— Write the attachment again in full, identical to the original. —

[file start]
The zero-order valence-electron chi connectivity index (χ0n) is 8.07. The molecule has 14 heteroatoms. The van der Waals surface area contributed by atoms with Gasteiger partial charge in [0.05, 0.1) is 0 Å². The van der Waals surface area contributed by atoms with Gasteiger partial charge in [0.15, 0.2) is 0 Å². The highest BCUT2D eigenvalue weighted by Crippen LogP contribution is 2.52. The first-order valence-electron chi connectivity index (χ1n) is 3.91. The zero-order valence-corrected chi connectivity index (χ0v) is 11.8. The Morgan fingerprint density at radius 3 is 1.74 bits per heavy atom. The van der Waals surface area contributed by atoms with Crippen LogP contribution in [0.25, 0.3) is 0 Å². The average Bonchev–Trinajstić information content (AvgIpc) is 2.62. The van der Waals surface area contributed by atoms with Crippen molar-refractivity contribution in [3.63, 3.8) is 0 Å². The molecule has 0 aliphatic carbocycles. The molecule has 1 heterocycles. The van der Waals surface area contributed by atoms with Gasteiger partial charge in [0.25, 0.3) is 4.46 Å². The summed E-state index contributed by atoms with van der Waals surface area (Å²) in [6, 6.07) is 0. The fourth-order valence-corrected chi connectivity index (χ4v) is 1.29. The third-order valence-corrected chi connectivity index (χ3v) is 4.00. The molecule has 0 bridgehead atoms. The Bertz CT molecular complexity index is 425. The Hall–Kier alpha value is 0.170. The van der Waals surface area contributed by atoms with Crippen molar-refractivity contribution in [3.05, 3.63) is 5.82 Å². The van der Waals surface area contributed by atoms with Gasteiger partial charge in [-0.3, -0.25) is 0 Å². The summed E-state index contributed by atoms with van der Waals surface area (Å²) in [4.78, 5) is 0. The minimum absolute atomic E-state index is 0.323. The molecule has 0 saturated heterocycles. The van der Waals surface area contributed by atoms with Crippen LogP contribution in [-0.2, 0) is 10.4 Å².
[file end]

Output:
The zero-order valence-electron chi connectivity index (χ0n) is 8.07. The molecule has 14 heteroatoms. The van der Waals surface area contributed by atoms with Gasteiger partial charge in [0.05, 0.1) is 0 Å². The van der Waals surface area contributed by atoms with Gasteiger partial charge in [0.15, 0.2) is 0 Å². The highest BCUT2D eigenvalue weighted by Crippen LogP contribution is 2.52. The first-order valence-electron chi connectivity index (χ1n) is 3.91. The zero-order valence-corrected chi connectivity index (χ0v) is 11.8. The Morgan fingerprint density at radius 3 is 1.74 bits per heavy atom. The van der Waals surface area contributed by atoms with Crippen LogP contribution in [0.25, 0.3) is 0 Å². The average Bonchev–Trinajstić information content (AvgIpc) is 2.62. The van der Waals surface area contributed by atoms with Crippen molar-refractivity contribution in [3.63, 3.8) is 0 Å². The molecule has 0 aliphatic carbocycles. The molecule has 1 heterocycles. The van der Waals surface area contributed by atoms with Gasteiger partial charge in [0.25, 0.3) is 4.46 Å². The summed E-state index contributed by atoms with van der Waals surface area (Å²) in [6, 6.07) is 0. The fourth-order valence-corrected chi connectivity index (χ4v) is 1.29. The third-order valence-corrected chi connectivity index (χ3v) is 4.00. The molecule has 0 bridgehead atoms. The Bertz CT molecular complexity index is 425. The Hall–Kier alpha value is 0.170. The van der Waals surface area contributed by atoms with Crippen molar-refractivity contribution in [3.05, 3.63) is 5.82 Å². The van der Waals surface area contributed by atoms with Gasteiger partial charge in [-0.3, -0.25) is 0 Å². The summed E-state index contributed by atoms with van der Waals surface area (Å²) in [4.78, 5) is 0. The minimum absolute atomic E-state index is 0.323. The molecule has 0 saturated heterocycles. The van der Waals surface area contributed by atoms with Crippen LogP contribution in [-0.2, 0) is 10.4 Å².